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#BookReview ‘The Cottingley Secret’ by @HazelGaynor #history #fairies

I won a signed paperback of The Cottingley Secret by Hazel Gaynor in a Twitter promotion on #NationalNorthernWritersDay on July 1st last year and it’s been sitting on my to-read shelf since then. I picked it up one weekend when searching for a comforting, absorbing read, and that’s what it is. Told in dual timeline, it is partly based on the true story of the two young girls who photographed fairies at the bottom of their garden, combined with a fictional imagining of a 21st century bookbinder who inherits a bookshop in Ireland. The story is slow to start and
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A poem to read in the bath… ‘Poor Girl’ by Maya Angelou #poetry #women

I can hear the sorrow in every word of this woman who feels cheated, cynical in her understanding that she loved a wrong ‘un. This is ‘Poor Girl’ by Maya Angelou. She is angry, talking directly to a former lover who has betrayed her. It has a simple structure, a repetition that reflects the sense of inevitability as he finds a new love; and the inevitability that this new love will soon turn into another old love, another poor girl, as yet again he uses then moves on. In her poetry Angelou loves men, but she also trashes badly behaved
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#BookReview ‘Unsettled Ground’ by @ClaireFuller2 #contemporary

The title is well chosen. From the first page, Unsettled Ground by Claire Fuller is unsettling. An eclectic mixture of setting and detail make the timeframe difficult to pin down, it seems other-worldly. An ordinary world, but not quite. This is a world of Google and internet banking, of smartphones and digital life. Fuller writes about twins Julius and Jeanie who, aged 51, still live with their mother in a remote rural cottage. They scratch a living, cash-in-hand earned from odd jobs, vegetables and eggs sold at the garden gate and the local deli, money kept in a tin rather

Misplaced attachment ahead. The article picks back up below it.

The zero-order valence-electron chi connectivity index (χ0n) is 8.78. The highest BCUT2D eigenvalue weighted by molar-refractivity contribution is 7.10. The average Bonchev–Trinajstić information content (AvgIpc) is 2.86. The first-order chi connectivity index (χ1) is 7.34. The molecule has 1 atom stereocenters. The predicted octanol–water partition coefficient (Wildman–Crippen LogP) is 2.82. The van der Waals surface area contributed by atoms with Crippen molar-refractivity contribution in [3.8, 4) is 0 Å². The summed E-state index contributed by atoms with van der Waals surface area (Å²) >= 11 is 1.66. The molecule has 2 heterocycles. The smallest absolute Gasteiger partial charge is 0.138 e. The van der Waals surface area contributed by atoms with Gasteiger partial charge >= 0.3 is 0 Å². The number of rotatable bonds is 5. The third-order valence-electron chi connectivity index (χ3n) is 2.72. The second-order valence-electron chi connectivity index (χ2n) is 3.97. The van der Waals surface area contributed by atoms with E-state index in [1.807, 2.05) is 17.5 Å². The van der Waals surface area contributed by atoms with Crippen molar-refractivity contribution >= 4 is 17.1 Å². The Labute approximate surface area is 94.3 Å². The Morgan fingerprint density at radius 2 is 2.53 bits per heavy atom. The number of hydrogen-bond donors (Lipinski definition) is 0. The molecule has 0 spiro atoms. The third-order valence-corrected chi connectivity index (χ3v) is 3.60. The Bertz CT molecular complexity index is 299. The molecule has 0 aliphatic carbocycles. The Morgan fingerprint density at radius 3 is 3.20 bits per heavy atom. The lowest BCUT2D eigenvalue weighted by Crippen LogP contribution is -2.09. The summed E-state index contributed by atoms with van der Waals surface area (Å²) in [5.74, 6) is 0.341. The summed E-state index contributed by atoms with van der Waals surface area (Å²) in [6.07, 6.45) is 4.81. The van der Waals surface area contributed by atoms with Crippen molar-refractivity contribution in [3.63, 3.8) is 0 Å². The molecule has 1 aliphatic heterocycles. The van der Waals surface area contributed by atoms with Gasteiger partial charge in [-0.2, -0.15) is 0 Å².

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#BookReview ‘The Fine Art of Invisible Detection’ by Robert Goddard

I always look forward to a new Robert Goddard book but wasn’t sure what to expect from his latest, The Fine Art of Invisible Detection. Partly, I think, because the blurb seemed more a detective novel than a thriller. Actually, this is both. Goddard has creative a heart-warming, realistic new hero, Umiko Wada, known simply as Wada. I raced through this book, full of Goddard’s clever twisty plotting, emotional dilemmas, should-I-shouldn’t-I moments. Wada is a 47-year-old secretary at a detective agency in Tokyo, making tea, writing reports for her technology-incompetent boss Kodaka. Widowed after her husband was killed in the
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My Porridge & Cream read… @jane_fenwick60 #books #historical

Today I’m delighted to welcome historical novelist Jane Fenwick.  Her ‘Porridge & Cream’ read is Ross Poldark by Winston Graham. “Ross Poldark was first published in 1946. It’s surprisingly ‘modern’ and fresh even today. I first read it in the 1970s after the saga was made into a TV series. I was intrigued to see how different the two versions were. They were massively different as it turns out, the book being far better. “There are twelve books in all but the first, Ross Poldark, is the one I reread time and time again. I’ve lost count exactly how many